Cognitive Behavioral Therapy for ADHD: Research Brief

Applying Cognitive-Behavioral Therapy for ADHD to Emerging Adults
Cognitive and Behavioral Practice, 2016

Attention-deficit hyperactivity disorders (ADHD) can continue into emerging adulthood for many individuals, leading to poor academic and occupational functioning, alcohol and substance abuse and more. In this research article, the authors highlight common challenges with this population, summarize outcome studies and clinical literature, and offer recommendations for CBT therapists

The transition to college can be very challenging for individuals with ADHD. Increased task and life demands happen in tandem with deficits in time management, study skills and habits, and delaying rewards to achieve longer-term goals. Cognitive-behavioral treatment (CBT) holds promise for targeting these and related challenges. 

Emerging adults (EA), who fall within the late teens through twenties age range can experience increased autonomy and lack of structure, which can make them more vulnerable to impaired functioning. Given that executive functioning is weaker among those with ADHD, individuals in this group are at an increased risk of being unable to regulate their emotions, delay gratification, inhibit impulses, direct their attention, organize, plan, and self-monitor to achieve their goals. 

This study shows that CBT-specific interventions and the appropriate support of at-risk emerging adults are crucial for the successful treatment of ADHD. Cognitive-behavioral interventions have been noted as efficacious treatment methods for this population, due to the adverse mental and physical health problems associated with the disorder.

Highlights from the Study

“Emerging adults with ADHD may develop negative beliefs about their ability to function. Psychoeducation and symptom management through skill learning are two cognitive-behavioral interventions. Those who receive this intervention can begin to understand how ADHD impacts their life, why they have a harder time navigating challenges, and why learning and using self-management skills is important.”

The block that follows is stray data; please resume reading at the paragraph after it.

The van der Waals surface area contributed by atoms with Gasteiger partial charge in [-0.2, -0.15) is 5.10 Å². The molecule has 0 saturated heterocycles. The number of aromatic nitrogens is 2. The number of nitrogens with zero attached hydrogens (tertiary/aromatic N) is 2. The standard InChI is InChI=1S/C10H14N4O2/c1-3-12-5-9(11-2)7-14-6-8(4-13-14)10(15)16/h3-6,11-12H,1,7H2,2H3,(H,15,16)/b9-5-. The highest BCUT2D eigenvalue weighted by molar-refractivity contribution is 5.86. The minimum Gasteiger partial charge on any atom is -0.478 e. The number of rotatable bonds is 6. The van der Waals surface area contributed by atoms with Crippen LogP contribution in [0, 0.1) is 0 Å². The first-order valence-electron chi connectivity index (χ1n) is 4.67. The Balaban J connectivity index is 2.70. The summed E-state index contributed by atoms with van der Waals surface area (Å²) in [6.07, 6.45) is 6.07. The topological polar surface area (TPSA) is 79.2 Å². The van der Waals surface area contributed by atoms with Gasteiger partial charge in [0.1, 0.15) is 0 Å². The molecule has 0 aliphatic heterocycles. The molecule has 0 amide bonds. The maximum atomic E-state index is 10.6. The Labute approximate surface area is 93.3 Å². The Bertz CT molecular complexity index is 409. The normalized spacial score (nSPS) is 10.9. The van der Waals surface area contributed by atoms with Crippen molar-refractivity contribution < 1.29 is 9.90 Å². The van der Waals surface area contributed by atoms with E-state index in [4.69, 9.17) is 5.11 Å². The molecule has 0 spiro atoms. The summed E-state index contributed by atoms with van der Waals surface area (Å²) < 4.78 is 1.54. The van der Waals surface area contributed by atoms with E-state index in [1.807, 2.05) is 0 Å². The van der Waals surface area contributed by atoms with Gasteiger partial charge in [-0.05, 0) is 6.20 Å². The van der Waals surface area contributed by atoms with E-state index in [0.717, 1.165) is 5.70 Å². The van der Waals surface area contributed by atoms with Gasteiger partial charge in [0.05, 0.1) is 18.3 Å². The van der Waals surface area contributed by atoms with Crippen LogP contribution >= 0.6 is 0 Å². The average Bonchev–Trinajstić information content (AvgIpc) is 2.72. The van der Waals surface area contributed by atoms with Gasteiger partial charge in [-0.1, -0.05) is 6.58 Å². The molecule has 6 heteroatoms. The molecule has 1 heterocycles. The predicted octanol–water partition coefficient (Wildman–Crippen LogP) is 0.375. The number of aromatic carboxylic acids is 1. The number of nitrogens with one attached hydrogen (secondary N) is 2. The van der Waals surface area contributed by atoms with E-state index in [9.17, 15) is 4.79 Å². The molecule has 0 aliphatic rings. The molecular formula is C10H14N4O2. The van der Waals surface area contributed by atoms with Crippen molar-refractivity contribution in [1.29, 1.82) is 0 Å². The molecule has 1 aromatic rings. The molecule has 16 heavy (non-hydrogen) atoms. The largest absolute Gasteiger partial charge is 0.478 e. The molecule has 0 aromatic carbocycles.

“Psychoeducation benefits individuals with ADHD, especially emerging adults who are experiencing more pronounced symptoms for the first time, by giving them a mental framework to understand how their neurobiology leads to the poor acquisition of self-regulatory skills...” 


“This study demonstrates that emerging adults will be more motivated to develop skills for symptom management if they are aligned with personally valued goals. This can be done by emphasizing treatment that improves functionality rather than focusing on decreasing specific ADHD symptoms…”

At Feeling Good Institute, we utilize CBT methods, such as psychoeducation, cognitive restructuring, behavioral modification, and mindfulness to achieve positive outcomes and sustained recovery.  

Learn about the essential skills for effective cognitive behavior therapy and how we set therapists up for success.

Research Brief Author: Devorah Bernstein, Psy.D.

Citation: Knouse, L. E., & Fleming, A. P. (2016). Applying cognitive-behavioral therapy for ADHD to emerging adults. Cognitive and Behavioral Practice, 23(3), 300-315.

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